Many years ago I came up with a personal philosophy about studying, especially cramming, for test taking. I looked at my peers and realized that a lot of them worked very hard to cram a lot of information into their heads in a short period of time to prepare for taking a test. Shortly after the test, weeks a the latest, they forgot most to all of what they had crammed into their heads. All that mattered to them was taking the test and getting a good grade on it. Now to me learning was the most important thing so any practice that didn't lead to holding the knowledge for the long term seemed at best to be wasteful. At worst I decided that short term study for a specific test or exam was hard to distinguish from cheating. After all the results of the test did not reflect what they had actually learned.
Now I admit that some of my friends accused me of using this idea as a way to avoid work. But honestly I used this philosophy to push myself to study (read the book, pay attention in class, put time into the projects) in ways that would let me keep a higher percentage of knowledge longer. In the short term I may not always have gotten the best grades but I like to think that if we'd all taken the same test a year later without warning I would have out scored them.
Later in life when I was writing and giving tests to my own students I wondered just how good the tests were evaluating what students really knew. One of the things that complicates cramming for students of computer science is that everything builds on everything else. A student needs to know everything they were taught in the first week of class in the last week in class. It is not like a student will be tested on variables and not need them again after the test.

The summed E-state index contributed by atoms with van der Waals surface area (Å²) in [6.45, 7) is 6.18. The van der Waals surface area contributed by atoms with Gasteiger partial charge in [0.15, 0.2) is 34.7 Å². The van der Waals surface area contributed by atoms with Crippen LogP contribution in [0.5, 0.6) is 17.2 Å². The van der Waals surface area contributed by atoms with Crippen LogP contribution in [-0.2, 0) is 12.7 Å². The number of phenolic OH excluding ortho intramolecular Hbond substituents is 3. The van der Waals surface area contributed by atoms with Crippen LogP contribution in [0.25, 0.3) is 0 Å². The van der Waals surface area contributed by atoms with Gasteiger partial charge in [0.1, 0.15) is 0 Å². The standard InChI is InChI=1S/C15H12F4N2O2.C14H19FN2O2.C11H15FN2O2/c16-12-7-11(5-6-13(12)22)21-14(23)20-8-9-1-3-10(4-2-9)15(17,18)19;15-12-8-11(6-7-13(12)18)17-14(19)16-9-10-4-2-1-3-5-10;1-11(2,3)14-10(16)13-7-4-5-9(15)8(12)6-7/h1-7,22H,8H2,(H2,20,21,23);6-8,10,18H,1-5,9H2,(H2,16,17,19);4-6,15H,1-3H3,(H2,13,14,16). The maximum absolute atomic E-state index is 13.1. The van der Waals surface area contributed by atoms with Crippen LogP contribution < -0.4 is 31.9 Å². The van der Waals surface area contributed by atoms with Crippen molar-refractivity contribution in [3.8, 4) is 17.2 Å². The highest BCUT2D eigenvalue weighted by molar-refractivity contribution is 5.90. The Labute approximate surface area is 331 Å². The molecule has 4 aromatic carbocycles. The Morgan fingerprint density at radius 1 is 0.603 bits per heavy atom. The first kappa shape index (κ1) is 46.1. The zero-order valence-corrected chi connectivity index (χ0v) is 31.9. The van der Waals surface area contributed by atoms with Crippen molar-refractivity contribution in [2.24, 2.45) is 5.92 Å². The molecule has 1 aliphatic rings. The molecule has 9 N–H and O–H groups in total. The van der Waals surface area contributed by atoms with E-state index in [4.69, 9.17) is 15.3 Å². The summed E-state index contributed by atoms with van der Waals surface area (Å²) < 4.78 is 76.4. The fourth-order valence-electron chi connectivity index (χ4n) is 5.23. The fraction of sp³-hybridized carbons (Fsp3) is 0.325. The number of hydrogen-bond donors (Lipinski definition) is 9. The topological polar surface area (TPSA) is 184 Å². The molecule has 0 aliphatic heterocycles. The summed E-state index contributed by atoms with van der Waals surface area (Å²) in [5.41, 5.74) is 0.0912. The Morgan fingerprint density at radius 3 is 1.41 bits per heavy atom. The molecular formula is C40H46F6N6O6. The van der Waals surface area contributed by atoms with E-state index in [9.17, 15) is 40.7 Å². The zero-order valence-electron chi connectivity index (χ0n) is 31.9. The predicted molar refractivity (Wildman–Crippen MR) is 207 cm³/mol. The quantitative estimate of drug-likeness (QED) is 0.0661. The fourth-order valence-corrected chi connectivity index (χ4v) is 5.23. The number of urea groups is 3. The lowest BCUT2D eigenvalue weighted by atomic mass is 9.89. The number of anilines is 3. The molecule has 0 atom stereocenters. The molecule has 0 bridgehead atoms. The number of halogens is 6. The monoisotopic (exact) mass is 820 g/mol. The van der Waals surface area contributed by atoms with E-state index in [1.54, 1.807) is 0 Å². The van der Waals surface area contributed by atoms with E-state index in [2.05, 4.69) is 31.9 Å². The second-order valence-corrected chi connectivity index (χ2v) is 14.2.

I used to tell my students that anything I had covered at any time (in the past of course) could show up on any test or quiz. Personally I would have liked to make every test a surprise test. But of course students hate that and parents would have had my head. My testing philosophy is that tests are there to help the teacher know what students have learned and what they need more help on. I'm not a big fan of grades but I am a big fan of students learning as much as possible. Only if I know what they are and are not learning can I as a teacher help students learn. Cramming seems to be a barrier to me getting that information accurately.
Now I have helped students review for the AP CS exam. I didn't feel completely good about this but I did feel some responsible to help them do as well as possible on that important exam. It was not an easy exercise though. It is not something one can do in a day or two. I didn't mind talking about test taking strategies though. The AP CS test is complicated and has some unique characteristics. Those things one can teach and I don't really see that as cramming or studying in the conventional sense.
For the longest time it seemed like my philosophy was unique to me. No one I explained it go seemed to agree with me. And then I found this blog post by
Steven Down es Tony Targonski. There is a good little discussion there. It ends with this paragraph:
For my last CS exam I found more benefit in relaxing, enjoying some music, and reading blogs. Though maybe I’m missing something. What does everybody else do for their exams?
I remember in middle school when one of my teachers told the class much the same thing. That it was more important to get a good night sleep and to be as relaxed as possible before starting the exam than to drive oneself crazy cramming information that would not stay in the brain. What do you think?